PMID: 35168093
ISSN: 2211-0356
CID: 5158702

Association Between Time Spent Outdoors and Risk of Multiple Sclerosis

Sebastian, Prince; Cherbuin, Nicolas; Barcellos, Lisa F; Roalstad, Shelly; Casper, Charles; Hart, Janace; Aaen, Gregory S; Krupp, Lauren; Benson, Leslie; Gorman, Mark; Candee, Meghan; Chitnis, Tanuja; Goyal, Manu; Greenberg, Benjamin; Mar, Soe; Rodriguez, Moses; Rubin, Jennifer; Schreiner, Teri; Waldman, Amy; Weinstock-Guttman, Bianca; Graves, Jennifer; Waubant, Emmanuelle; Lucas, Robyn
OBJECTIVE:This study aims to determine the contributions of sun exposure and ultraviolet radiation (UVR) exposure to risk of paediatric-onset multiple sclerosis (MS). METHODS:Children with MS and controls recruited from multiple centres in the USA were matched on sex and age. Multivariable conditional logistic regression was used to investigate the association of time spent outdoors daily in summer, use of sun protection, and ambient summer UVR dose in the year prior to birth and the year prior to diagnosis, with MS risk, adjusting for sex, age, race, birth season, child's skin colour, mother's education, tobacco smoke exposure, being overweight, and Epstein-Barr virus infection. RESULTS:, 95%CI 0.62-0.94, p=0.01). CONCLUSIONS:If this is a causal association, spending more time in the sun during summer may be strongly protective against developing paediatric MS, as well as residing in a sunnier location.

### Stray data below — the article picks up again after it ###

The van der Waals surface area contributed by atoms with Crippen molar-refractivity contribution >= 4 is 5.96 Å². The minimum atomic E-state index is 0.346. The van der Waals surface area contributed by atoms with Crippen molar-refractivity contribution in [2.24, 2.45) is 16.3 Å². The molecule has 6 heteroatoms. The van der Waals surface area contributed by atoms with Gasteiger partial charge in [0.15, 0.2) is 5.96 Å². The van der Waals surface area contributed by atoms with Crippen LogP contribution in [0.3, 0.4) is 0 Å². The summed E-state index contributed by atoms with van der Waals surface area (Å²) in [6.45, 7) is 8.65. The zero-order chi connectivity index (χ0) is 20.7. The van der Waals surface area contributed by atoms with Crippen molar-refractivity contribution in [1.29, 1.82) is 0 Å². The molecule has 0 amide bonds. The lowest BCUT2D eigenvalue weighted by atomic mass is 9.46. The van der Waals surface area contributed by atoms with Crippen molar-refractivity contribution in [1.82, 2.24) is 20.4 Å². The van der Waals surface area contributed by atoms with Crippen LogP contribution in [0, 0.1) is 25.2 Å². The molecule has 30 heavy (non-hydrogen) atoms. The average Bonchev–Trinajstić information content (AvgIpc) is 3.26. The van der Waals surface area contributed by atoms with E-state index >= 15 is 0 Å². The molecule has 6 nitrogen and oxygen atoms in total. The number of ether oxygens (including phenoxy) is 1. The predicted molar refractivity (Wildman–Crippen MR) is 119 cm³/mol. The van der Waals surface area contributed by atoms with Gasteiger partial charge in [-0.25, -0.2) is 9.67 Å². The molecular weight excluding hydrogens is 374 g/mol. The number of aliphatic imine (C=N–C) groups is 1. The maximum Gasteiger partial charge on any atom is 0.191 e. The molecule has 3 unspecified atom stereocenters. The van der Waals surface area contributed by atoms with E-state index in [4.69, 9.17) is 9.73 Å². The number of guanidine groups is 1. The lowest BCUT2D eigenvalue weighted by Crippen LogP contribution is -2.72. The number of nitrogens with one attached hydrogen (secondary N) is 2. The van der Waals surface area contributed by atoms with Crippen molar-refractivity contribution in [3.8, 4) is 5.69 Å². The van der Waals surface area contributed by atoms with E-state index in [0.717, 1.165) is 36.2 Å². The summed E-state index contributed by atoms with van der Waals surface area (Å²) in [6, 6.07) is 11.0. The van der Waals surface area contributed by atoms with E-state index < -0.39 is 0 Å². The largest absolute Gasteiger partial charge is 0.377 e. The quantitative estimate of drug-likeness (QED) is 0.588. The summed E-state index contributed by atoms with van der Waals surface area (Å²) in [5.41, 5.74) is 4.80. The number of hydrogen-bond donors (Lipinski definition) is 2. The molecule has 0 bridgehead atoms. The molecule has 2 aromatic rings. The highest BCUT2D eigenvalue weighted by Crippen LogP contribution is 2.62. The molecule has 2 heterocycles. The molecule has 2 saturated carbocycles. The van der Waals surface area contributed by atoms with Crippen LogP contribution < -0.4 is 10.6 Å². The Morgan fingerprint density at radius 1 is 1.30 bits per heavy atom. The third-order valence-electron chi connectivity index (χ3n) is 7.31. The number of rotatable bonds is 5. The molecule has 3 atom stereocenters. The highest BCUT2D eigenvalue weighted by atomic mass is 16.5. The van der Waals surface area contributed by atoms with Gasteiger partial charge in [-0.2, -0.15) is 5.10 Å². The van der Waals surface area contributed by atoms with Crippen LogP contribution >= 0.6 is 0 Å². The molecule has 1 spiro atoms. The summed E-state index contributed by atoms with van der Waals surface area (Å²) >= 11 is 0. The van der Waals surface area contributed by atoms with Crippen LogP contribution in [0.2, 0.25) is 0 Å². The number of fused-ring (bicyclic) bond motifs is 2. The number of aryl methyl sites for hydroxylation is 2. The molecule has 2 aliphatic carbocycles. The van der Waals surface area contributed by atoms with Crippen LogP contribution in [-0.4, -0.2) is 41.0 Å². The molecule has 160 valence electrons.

PMID: 34880094
ISSN: 1526-632x
CID: 5110332

No difference in radiologic outcomes for natalizumab patients treated with extended interval dosing compared with standard interval dosing: Real-world evidence from MS PATHS

Ryerson, Lana Zhovtis; Naismith, Robert T; Krupp, Lauren B; Charvet, Leigh E; Liao, Shirley; Fisher, Elizabeth; de Moor, Carl; Williams, James R; Campbell, Nolan